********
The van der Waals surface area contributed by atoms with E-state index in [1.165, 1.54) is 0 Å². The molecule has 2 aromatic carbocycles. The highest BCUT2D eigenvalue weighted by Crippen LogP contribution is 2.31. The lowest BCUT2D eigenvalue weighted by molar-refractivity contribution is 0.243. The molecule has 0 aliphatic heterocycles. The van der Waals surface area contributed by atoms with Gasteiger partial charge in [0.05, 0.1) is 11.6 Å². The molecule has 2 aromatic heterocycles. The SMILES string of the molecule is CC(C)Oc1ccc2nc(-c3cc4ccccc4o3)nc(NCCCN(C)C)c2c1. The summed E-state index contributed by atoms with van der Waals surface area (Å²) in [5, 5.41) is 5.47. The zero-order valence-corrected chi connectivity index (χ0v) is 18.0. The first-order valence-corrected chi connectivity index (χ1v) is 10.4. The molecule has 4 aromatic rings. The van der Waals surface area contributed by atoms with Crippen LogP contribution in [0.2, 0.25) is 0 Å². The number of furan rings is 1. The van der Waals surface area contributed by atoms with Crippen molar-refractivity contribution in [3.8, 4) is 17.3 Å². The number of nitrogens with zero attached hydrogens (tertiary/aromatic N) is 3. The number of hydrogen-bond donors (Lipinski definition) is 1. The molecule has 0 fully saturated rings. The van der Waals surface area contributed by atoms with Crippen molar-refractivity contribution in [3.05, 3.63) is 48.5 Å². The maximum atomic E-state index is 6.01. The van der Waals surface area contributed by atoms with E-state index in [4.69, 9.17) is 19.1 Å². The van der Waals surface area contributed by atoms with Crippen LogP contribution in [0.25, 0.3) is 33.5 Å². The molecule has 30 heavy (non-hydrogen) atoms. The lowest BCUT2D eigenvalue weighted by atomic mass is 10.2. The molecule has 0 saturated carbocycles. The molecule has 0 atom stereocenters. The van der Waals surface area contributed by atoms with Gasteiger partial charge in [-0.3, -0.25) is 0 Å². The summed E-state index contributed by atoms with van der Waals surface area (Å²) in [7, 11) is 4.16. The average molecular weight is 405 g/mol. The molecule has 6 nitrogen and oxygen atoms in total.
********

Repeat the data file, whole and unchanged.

The van der Waals surface area contributed by atoms with E-state index in [1.165, 1.54) is 0 Å². The molecule has 2 aromatic carbocycles. The highest BCUT2D eigenvalue weighted by Crippen LogP contribution is 2.31. The lowest BCUT2D eigenvalue weighted by molar-refractivity contribution is 0.243. The molecule has 0 aliphatic heterocycles. The van der Waals surface area contributed by atoms with Gasteiger partial charge in [0.05, 0.1) is 11.6 Å². The molecule has 2 aromatic heterocycles. The SMILES string of the molecule is CC(C)Oc1ccc2nc(-c3cc4ccccc4o3)nc(NCCCN(C)C)c2c1. The summed E-state index contributed by atoms with van der Waals surface area (Å²) in [5, 5.41) is 5.47. The zero-order valence-corrected chi connectivity index (χ0v) is 18.0. The first-order valence-corrected chi connectivity index (χ1v) is 10.4. The molecule has 4 aromatic rings. The van der Waals surface area contributed by atoms with Crippen LogP contribution in [0.2, 0.25) is 0 Å². The number of furan rings is 1. The van der Waals surface area contributed by atoms with Crippen molar-refractivity contribution in [3.8, 4) is 17.3 Å². The number of nitrogens with zero attached hydrogens (tertiary/aromatic N) is 3. The number of hydrogen-bond donors (Lipinski definition) is 1. The molecule has 0 fully saturated rings. The van der Waals surface area contributed by atoms with Crippen molar-refractivity contribution in [3.05, 3.63) is 48.5 Å². The maximum atomic E-state index is 6.01. The van der Waals surface area contributed by atoms with E-state index in [4.69, 9.17) is 19.1 Å². The van der Waals surface area contributed by atoms with Crippen LogP contribution in [0.25, 0.3) is 33.5 Å². The molecule has 30 heavy (non-hydrogen) atoms. The lowest BCUT2D eigenvalue weighted by atomic mass is 10.2. The molecule has 0 saturated carbocycles. The molecule has 0 atom stereocenters. The van der Waals surface area contributed by atoms with Gasteiger partial charge in [-0.3, -0.25) is 0 Å². The summed E-state index contributed by atoms with van der Waals surface area (Å²) in [7, 11) is 4.16. The average molecular weight is 405 g/mol. The molecule has 6 nitrogen and oxygen atoms in total.